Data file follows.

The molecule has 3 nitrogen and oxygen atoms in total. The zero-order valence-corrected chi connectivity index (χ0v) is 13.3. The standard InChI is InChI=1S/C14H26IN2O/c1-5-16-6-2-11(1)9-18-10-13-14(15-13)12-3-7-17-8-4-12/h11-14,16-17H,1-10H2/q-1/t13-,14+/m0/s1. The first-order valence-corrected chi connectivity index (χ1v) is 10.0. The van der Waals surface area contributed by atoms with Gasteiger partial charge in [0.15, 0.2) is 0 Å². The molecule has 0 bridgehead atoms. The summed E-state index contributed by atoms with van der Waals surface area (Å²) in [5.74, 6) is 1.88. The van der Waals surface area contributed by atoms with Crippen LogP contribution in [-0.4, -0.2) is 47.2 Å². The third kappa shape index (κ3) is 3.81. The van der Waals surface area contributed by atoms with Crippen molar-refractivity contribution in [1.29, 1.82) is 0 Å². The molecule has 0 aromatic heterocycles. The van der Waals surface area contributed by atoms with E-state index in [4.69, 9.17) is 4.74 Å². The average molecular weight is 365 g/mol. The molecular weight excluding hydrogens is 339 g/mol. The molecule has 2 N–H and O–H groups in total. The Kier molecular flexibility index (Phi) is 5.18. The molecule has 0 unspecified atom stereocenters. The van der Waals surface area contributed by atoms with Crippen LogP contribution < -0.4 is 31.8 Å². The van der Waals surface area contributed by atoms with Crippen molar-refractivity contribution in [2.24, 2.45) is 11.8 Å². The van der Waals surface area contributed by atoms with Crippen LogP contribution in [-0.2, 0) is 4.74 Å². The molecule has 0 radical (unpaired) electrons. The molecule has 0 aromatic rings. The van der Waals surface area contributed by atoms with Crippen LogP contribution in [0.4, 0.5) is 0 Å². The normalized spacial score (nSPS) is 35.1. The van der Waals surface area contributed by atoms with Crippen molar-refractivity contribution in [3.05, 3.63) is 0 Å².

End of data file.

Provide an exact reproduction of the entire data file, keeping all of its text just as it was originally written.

The molecule has 3 nitrogen and oxygen atoms in total. The zero-order valence-corrected chi connectivity index (χ0v) is 13.3. The standard InChI is InChI=1S/C14H26IN2O/c1-5-16-6-2-11(1)9-18-10-13-14(15-13)12-3-7-17-8-4-12/h11-14,16-17H,1-10H2/q-1/t13-,14+/m0/s1. The first-order valence-corrected chi connectivity index (χ1v) is 10.0. The van der Waals surface area contributed by atoms with Gasteiger partial charge in [0.15, 0.2) is 0 Å². The molecule has 0 bridgehead atoms. The summed E-state index contributed by atoms with van der Waals surface area (Å²) in [5.74, 6) is 1.88. The van der Waals surface area contributed by atoms with Crippen LogP contribution in [-0.4, -0.2) is 47.2 Å². The third kappa shape index (κ3) is 3.81. The van der Waals surface area contributed by atoms with Crippen molar-refractivity contribution in [1.29, 1.82) is 0 Å². The molecule has 0 aromatic heterocycles. The van der Waals surface area contributed by atoms with E-state index in [4.69, 9.17) is 4.74 Å². The average molecular weight is 365 g/mol. The molecular weight excluding hydrogens is 339 g/mol. The molecule has 2 N–H and O–H groups in total. The Kier molecular flexibility index (Phi) is 5.18. The molecule has 0 unspecified atom stereocenters. The van der Waals surface area contributed by atoms with Crippen LogP contribution < -0.4 is 31.8 Å². The van der Waals surface area contributed by atoms with Crippen molar-refractivity contribution in [2.24, 2.45) is 11.8 Å². The van der Waals surface area contributed by atoms with Crippen LogP contribution in [-0.2, 0) is 4.74 Å². The molecule has 0 radical (unpaired) electrons. The molecule has 0 aromatic rings. The van der Waals surface area contributed by atoms with Crippen LogP contribution in [0.4, 0.5) is 0 Å². The normalized spacial score (nSPS) is 35.1. The van der Waals surface area contributed by atoms with Crippen molar-refractivity contribution in [3.05, 3.63) is 0 Å².